A new poem by Tusiata Avia.
The City Fathers
James Edward Fitzgerald, first Superintendent of Canterbury Province, 1853-1857.
Minister of Native Affairs, 1861.
William Sefton Moorehouse, twice Superintendent of Canterbury Province, 1857- 1863
and 1866 -1868.
Samuel Bealey, third Superintendent of Canterbury Province, 1863 to 1866.
I stole (COUGHS), I mean owned, 50, 000 acres of Ngai Tahu land.
William Rolleston, fourth Superintendent of Canterbury Province 1868-1877.
Minister of Native Affairs, 1881.
I ordered the invasion of Parihaka, their blood is on my hands.
We sit and stand above the 4 avenues
named for us
we mark the center of our city
you speak us into life every time you plan where to go.
our voices float up out of the parks like smoke from Belsen
the streets whisper our genocide
each avenue a forgotten landgrab.
Our voices are in the breath of each suburb
and the prisons are full.
Well done, Rolleston, old chap!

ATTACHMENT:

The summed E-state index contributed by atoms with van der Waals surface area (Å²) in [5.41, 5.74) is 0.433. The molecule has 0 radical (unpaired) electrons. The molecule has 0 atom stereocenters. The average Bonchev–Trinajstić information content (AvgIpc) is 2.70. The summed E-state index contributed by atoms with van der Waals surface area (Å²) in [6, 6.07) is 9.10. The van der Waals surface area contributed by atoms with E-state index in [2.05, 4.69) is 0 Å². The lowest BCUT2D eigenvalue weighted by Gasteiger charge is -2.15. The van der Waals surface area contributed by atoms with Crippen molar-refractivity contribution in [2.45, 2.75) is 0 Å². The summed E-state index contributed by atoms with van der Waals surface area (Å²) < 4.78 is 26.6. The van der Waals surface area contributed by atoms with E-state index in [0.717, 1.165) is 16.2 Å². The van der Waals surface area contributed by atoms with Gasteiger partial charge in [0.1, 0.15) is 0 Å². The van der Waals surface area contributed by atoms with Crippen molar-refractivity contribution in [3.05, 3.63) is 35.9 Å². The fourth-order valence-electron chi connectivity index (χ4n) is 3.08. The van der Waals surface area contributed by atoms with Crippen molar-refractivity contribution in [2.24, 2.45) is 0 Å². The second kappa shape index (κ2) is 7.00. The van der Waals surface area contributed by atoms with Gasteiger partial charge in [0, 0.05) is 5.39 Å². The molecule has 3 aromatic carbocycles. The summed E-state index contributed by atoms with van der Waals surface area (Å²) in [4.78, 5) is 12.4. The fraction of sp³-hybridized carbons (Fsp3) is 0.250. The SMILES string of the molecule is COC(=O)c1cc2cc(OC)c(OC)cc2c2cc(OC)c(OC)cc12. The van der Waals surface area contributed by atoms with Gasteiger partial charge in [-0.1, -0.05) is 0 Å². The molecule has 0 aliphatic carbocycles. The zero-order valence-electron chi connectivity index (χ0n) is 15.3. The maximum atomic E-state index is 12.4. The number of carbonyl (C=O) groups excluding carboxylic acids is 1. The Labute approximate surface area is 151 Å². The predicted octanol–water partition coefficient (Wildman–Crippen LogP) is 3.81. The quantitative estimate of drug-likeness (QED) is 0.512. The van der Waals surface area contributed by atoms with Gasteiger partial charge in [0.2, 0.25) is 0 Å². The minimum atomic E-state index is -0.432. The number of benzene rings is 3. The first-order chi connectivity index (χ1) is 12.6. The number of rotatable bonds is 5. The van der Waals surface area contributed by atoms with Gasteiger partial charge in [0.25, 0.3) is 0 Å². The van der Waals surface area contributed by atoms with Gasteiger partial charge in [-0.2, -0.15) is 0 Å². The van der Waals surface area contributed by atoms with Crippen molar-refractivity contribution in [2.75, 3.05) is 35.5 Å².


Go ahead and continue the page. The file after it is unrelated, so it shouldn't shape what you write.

You speak our names again and again
this is how you tell each other where you are going
and how we still preside over you.
We stand on plinths in the city and wait
for the new murderers
the land thieves
and the rapists.
It’s not long to wait
(in the scheme of things)
here comes the Christchurch shooter
if you can say our names
as if they are names to be proud of
then surely, we can say his.
Build him a statue to join us
he is made in our image.
Massacre and theft –
it’s what we built this country on.
Let us remember our good friend
Governor of New Zealand, 1845 to 1868.
The massacrist of Waikato
a clever chap
he stole 3 million acres of land
and then went to Africa
to rape and pillage some more.
If one day you replace us
then erect statues to modern day murderers
twenty first century thieves
latter day white supremacists.
Replace Queen Victoria
with her granddaughter
Mrs Windsor of the House of Slaughter
and Horatio Herbert Kitchener
the inventor of the concentration camp.
Oh, we are a sterling group of men!
Yes, we are a fine, top notch, first grade, stellar bunch of men.
The Friday Poem is edited by Chris Tse. Submissions are welcome and will be open until 31 December 2021. Please send up to three poems to firstname.lastname@example.org.